Scientists are becoming increasingly concerned about the environmental impact of their work. For example, in the latest of many recent reflections on the subject, bioinformatician Hervé Philippe urges us to uncouple scientific progress from economic growth (Trends Genet. 24, 265–267; 2008). He adds his voice to those advising us to reduce our carbon footprint by attending fewer scientific conferences (see also the Editorial 'Meeting expectations' Nature 455, 836; 2008).

Regular long-distance flying can easily triple an academic's carbon footprint. During the past year, I have 'spent' about nine tonnes of carbon, two-thirds of this on plane trips. Yet I am a good consumer otherwise (see, and I don't even own a car. Such figures are particularly hard for field ecologists to stomach, as we hope our long-term work will highlight the environmental consequences of climate change and may ultimately influence the public and policy-makers.

Take, for instance, the dynamic field of conservation biology. Most of its best researchers are based at universities in the Northern Hemisphere, but most of their field sites are located in developing countries in the south. These hotshots and their students use up tonnes of fuel each year in commuting trips. In fact, those who are particularly renowned and most involved in environmental politics become 'constant fliers' who are always jetting off to field sites and meetings.

I estimate that such behaviour can potentially increase an individual's carbon footprint to ten times their national average. Of course, plenty of businessmen have similar or larger carbon footprints, but few of them would claim that their journeys are good for the environment. One is left wondering whether the carbon footprints of ecologists outweigh the environmental benefits of their findings and of their lobbying.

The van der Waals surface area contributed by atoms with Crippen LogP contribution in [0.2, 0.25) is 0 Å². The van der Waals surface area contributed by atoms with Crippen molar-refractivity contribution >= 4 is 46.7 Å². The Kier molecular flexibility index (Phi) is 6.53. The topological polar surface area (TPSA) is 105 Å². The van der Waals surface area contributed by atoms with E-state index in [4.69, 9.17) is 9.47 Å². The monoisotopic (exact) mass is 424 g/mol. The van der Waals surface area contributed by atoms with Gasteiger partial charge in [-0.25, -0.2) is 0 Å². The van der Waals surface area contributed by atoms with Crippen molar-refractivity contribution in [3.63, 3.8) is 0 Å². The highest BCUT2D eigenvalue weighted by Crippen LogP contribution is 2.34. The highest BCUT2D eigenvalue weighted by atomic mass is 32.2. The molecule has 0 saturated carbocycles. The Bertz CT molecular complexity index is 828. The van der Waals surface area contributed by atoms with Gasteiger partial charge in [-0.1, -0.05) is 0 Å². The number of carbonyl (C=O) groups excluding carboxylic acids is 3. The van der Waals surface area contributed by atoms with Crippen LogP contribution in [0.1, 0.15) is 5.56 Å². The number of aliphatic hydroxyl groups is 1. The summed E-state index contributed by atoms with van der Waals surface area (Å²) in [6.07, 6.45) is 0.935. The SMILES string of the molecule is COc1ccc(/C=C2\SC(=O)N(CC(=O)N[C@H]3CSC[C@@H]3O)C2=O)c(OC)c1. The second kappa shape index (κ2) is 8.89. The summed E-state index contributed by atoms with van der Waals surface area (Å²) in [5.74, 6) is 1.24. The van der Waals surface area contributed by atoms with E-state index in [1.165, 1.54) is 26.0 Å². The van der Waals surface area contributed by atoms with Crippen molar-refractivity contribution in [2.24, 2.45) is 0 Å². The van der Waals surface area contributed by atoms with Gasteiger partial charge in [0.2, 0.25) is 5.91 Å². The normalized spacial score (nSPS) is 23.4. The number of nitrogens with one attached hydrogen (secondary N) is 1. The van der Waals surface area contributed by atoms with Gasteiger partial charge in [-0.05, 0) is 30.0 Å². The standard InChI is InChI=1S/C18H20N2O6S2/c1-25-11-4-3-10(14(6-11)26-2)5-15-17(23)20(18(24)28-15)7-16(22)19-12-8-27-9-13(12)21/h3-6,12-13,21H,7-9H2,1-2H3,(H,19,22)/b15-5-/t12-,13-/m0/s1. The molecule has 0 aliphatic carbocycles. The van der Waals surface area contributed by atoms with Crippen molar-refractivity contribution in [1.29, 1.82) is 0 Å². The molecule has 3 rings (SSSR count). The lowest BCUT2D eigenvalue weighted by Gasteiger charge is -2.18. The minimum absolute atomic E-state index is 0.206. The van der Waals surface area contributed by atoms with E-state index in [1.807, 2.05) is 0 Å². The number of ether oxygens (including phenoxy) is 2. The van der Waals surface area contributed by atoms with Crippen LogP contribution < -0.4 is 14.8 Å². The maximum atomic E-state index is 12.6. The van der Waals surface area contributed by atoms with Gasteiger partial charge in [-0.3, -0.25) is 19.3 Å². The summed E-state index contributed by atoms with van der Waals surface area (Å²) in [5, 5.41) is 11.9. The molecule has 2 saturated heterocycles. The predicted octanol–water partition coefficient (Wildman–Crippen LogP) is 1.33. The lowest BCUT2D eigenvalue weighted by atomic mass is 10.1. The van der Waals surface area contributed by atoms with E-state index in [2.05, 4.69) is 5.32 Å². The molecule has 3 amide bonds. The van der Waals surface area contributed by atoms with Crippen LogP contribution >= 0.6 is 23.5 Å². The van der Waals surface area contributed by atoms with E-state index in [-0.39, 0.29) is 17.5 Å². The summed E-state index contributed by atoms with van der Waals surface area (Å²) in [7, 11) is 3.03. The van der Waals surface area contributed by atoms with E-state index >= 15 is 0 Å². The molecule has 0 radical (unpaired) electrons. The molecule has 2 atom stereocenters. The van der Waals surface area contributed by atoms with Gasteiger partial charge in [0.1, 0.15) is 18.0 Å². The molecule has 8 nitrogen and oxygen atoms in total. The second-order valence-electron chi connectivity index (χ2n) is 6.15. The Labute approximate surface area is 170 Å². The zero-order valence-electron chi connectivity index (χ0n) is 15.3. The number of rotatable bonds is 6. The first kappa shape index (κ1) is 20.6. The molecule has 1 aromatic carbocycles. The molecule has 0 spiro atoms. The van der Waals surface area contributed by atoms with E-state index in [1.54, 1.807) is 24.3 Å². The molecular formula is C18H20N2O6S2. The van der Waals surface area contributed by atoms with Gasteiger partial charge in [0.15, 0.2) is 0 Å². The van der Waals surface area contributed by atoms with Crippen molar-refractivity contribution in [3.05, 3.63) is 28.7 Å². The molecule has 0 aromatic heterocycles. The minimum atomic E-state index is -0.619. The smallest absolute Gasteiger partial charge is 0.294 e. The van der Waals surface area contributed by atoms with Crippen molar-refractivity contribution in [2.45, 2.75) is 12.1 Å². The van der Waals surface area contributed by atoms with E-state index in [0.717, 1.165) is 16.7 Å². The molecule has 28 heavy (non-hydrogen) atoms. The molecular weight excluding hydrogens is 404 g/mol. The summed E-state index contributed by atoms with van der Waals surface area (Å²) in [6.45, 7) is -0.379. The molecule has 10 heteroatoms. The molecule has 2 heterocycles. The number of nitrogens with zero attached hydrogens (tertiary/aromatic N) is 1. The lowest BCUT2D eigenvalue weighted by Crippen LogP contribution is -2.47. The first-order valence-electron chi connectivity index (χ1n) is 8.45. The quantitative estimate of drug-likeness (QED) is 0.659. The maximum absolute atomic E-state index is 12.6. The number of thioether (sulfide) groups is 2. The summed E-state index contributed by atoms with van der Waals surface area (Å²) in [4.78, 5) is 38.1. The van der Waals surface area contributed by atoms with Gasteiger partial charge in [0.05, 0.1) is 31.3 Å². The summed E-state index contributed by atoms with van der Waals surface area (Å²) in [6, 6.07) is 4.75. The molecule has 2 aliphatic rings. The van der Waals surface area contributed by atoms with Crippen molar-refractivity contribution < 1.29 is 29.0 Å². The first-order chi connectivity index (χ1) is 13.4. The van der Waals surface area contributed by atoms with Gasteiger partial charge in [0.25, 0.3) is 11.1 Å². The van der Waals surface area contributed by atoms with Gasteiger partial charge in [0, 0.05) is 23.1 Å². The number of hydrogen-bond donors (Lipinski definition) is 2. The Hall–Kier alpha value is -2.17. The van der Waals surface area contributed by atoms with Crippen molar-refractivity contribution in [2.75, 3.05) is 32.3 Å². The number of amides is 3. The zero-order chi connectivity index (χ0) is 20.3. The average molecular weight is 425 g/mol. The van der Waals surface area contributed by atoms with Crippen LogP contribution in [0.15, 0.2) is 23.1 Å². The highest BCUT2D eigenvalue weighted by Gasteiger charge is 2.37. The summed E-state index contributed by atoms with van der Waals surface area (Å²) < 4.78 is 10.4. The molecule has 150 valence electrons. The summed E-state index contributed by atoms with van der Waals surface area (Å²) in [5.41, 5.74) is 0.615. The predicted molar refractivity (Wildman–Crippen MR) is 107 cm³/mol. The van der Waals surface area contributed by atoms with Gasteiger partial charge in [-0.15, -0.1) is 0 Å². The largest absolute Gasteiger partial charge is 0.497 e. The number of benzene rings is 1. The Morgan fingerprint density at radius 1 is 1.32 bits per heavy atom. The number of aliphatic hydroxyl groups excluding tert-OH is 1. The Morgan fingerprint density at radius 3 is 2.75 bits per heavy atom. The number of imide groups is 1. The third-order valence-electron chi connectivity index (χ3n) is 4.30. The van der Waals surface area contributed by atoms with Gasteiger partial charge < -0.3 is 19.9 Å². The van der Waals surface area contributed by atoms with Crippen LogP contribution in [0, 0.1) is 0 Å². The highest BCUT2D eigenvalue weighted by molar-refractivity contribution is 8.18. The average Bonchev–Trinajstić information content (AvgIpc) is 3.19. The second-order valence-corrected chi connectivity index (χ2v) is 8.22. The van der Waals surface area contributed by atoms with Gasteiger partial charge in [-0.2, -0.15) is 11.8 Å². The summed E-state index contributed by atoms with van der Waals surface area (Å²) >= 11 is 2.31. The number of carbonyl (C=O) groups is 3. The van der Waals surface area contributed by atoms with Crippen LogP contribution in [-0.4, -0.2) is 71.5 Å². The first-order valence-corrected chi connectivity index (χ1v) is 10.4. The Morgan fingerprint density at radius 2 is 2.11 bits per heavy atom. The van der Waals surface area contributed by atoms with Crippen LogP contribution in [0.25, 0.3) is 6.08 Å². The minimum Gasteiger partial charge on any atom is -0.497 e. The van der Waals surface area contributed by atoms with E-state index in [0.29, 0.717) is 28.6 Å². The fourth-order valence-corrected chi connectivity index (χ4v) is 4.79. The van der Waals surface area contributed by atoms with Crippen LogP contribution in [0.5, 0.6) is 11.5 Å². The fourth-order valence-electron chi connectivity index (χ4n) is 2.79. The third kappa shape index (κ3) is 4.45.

One way around this problem is to promote conservation biology on site, with improved local academic training (see, for example,, local research leaders and fewer but longer stays by foreign visitors. With regard to environmental politics, one faces the classic dilemma between personal restraint (I stay at home and work in the garden) and energy-demanding public involvement (I fly daily to help ban overfishing).

The outcome is a personal decision that may be dictated more by ambition than by environmental awareness. Nevertheless, as a German environmental campaigner told me 15 years ago, “Industry would be all too pleased if we did not attend distant meetings because we refuse to board aeroplanes.”